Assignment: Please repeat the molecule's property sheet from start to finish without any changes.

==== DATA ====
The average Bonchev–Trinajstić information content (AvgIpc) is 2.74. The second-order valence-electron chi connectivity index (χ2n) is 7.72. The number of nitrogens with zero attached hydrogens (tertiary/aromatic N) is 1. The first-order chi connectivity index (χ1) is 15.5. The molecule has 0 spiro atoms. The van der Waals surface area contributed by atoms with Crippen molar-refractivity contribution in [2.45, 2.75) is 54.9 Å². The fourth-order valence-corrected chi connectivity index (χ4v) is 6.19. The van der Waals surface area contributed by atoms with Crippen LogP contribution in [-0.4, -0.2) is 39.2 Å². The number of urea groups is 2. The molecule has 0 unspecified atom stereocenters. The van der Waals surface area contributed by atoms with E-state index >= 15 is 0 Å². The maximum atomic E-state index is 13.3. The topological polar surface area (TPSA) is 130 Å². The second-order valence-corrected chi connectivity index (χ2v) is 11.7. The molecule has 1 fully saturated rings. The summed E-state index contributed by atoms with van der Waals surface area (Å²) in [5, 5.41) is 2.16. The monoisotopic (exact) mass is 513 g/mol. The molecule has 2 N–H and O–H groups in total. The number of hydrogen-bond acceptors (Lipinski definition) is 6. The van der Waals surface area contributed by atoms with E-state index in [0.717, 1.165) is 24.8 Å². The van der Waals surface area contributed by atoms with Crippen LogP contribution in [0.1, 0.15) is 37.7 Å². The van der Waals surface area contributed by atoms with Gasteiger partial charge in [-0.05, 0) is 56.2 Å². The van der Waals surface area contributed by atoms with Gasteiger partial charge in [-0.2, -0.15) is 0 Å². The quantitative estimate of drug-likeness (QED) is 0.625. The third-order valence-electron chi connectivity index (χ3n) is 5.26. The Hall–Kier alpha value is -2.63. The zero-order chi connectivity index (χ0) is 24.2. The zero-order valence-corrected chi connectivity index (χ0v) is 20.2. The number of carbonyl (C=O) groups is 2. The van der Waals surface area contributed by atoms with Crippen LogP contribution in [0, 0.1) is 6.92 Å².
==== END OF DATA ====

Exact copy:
The average Bonchev–Trinajstić information content (AvgIpc) is 2.74. The second-order valence-electron chi connectivity index (χ2n) is 7.72. The number of nitrogens with zero attached hydrogens (tertiary/aromatic N) is 1. The first-order chi connectivity index (χ1) is 15.5. The molecule has 0 spiro atoms. The van der Waals surface area contributed by atoms with Crippen molar-refractivity contribution in [2.45, 2.75) is 54.9 Å². The fourth-order valence-corrected chi connectivity index (χ4v) is 6.19. The van der Waals surface area contributed by atoms with Crippen LogP contribution in [-0.4, -0.2) is 39.2 Å². The number of urea groups is 2. The molecule has 0 unspecified atom stereocenters. The van der Waals surface area contributed by atoms with E-state index >= 15 is 0 Å². The maximum atomic E-state index is 13.3. The topological polar surface area (TPSA) is 130 Å². The second-order valence-corrected chi connectivity index (χ2v) is 11.7. The molecule has 1 fully saturated rings. The summed E-state index contributed by atoms with van der Waals surface area (Å²) in [5, 5.41) is 2.16. The monoisotopic (exact) mass is 513 g/mol. The molecule has 2 N–H and O–H groups in total. The number of hydrogen-bond acceptors (Lipinski definition) is 6. The van der Waals surface area contributed by atoms with E-state index in [0.717, 1.165) is 24.8 Å². The van der Waals surface area contributed by atoms with Crippen LogP contribution in [0.1, 0.15) is 37.7 Å². The van der Waals surface area contributed by atoms with Gasteiger partial charge in [-0.05, 0) is 56.2 Å². The van der Waals surface area contributed by atoms with Gasteiger partial charge in [-0.2, -0.15) is 0 Å². The quantitative estimate of drug-likeness (QED) is 0.625. The third-order valence-electron chi connectivity index (χ3n) is 5.26. The Hall–Kier alpha value is -2.63. The zero-order chi connectivity index (χ0) is 24.2. The zero-order valence-corrected chi connectivity index (χ0v) is 20.2. The number of carbonyl (C=O) groups is 2. The van der Waals surface area contributed by atoms with Crippen LogP contribution in [0, 0.1) is 6.92 Å².